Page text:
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DeNA shutters Western business as games "did not meet expectations"

A filing with the Tokyo Stock Exchange reveals the mobile publisher's full retreat from the West

As spotted by industry analyst Dr. Serkan Toto today, mobile games publisher DeNA has dissolved DeNA Global and ngmoco LLC as the company puts it entire focus on Japan and China. DeNA said it will still release games in the West but that will happen via partners, not any internal studios.

"During the fiscal year ended March 31, 2016, DeNA optimized the organizational structure and game portfolio in West, and has been developing games for the West market with a lean structure since; however, since the games did not meet expectations, DeNA has decided to dissolve and liquidate its West subsidiaries, including DeNA Global, Inc. The West market will continue to be a market of focus for DeNA, but the company will shift the strategy for this region towards collaborations with external partners rather than doing game development in a local studio," DeNA stated in its filing with the Tokyo Stock Exchange.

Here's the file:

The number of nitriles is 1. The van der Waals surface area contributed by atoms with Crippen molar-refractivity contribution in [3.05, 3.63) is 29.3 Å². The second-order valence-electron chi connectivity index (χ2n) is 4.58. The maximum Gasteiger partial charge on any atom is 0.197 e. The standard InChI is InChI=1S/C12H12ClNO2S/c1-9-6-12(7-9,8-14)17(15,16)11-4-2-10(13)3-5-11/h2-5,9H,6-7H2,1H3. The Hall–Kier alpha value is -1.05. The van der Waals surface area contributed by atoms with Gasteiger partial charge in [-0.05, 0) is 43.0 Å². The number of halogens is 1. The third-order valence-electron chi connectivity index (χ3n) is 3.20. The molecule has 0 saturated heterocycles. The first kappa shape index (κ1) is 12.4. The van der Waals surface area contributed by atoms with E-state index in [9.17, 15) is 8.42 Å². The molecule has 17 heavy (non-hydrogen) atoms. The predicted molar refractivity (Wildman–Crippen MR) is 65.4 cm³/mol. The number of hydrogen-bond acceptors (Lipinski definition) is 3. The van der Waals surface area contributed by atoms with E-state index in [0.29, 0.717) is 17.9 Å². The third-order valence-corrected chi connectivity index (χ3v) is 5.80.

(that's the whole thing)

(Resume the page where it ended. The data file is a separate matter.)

DeNA said that the dissolution of the Western studios should lead to approximately 3.0 billion yen (around $29 million) in expenses for the nine months of the fiscal year ending with this calendar year on December 31. It's currently unclear how many jobs will be lost due to the dissolution of the studios.

Of course, DeNA is still working with Nintendo on its mobile portfolio and expectations are very high for the first ever mobile Mario game, Super Mario Run, which is scheduled to be released this December. There have already been over 20 million registrations on the App Store for the game. DeNA did not mention whether the Western retreat would have any impact on its ongoing partnership with Nintendo.

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James Brightman


James Brightman has been covering the games industry since 2003 and has been an avid gamer since the days of Atari and Intellivision. He was previously EIC and co-founder of IndustryGamers and spent several years leading GameDaily Biz at AOL prior to that.